People who learn a foreign language to use it (unlike those who are engaged in learning a language in perpetuo), know the importance of mastering useful set phrases from early days. Phrases like Sorry I do not speak X well, Do you speak English, or I would like to ... should be learned at the very first lesson. It does not matter that you do not understand the construction, which might include the subjunctive: thanks to theses little phrases, you will be able to conduct a polite and meaningful conversation. You can not come up with those phrases yourself: they exist, it is up to you to discover them and to make them part of your vocabulary. They convey the meaning precisely and much better than anything you, a non-native speaker, can come up with. Unfortunately, teachers and schoolbooks often neglect this principle.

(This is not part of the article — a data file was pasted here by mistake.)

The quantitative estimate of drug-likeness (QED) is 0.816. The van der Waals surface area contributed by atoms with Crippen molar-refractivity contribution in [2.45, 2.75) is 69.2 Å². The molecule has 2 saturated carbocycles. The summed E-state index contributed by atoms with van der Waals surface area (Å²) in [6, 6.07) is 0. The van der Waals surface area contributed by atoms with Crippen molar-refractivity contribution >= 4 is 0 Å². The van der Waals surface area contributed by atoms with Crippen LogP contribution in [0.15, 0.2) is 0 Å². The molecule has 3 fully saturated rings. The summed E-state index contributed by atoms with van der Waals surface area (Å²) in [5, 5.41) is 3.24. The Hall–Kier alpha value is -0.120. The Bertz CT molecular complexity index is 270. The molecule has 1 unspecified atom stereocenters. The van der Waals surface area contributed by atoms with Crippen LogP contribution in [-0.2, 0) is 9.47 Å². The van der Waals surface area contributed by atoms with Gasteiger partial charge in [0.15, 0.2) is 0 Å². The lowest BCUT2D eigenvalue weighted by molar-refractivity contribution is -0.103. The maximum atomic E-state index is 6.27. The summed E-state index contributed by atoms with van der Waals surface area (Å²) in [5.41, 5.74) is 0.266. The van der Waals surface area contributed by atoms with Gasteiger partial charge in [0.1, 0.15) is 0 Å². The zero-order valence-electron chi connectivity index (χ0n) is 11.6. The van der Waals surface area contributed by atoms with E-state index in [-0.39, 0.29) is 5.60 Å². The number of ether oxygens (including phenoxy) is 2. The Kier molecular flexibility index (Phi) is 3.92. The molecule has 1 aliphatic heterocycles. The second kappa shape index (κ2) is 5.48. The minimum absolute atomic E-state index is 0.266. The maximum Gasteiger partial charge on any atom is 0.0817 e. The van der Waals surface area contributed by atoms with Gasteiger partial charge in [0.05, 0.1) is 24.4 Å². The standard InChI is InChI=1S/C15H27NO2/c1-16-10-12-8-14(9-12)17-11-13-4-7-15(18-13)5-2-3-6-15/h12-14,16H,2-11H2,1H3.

In the early years of my acquaintance with English, the phrase that came most useful was I beg your pardon?. If I am not mistaken, textbooks do not mention it often enough -- in any case, I learned it when I landed in the UK -- but this phrase is a little gem. It is short, it sounds better than 'I am sorry could you repeat what you just said?', and it is idiomatic, that is, it does mark you as an insider.
Last year, the most useful phrase I learned came from the Brazen Careerist blog. The phrase it Do you have any reservations about hiring me?, coming from the post about turning an interview into a job. I learned it by heart and used at all my job interviews, and, as if by magic, it landed me two jobs. (The first job turned out to be a lemon, but this comes from ignoring the first advice Penelope gives: research the company).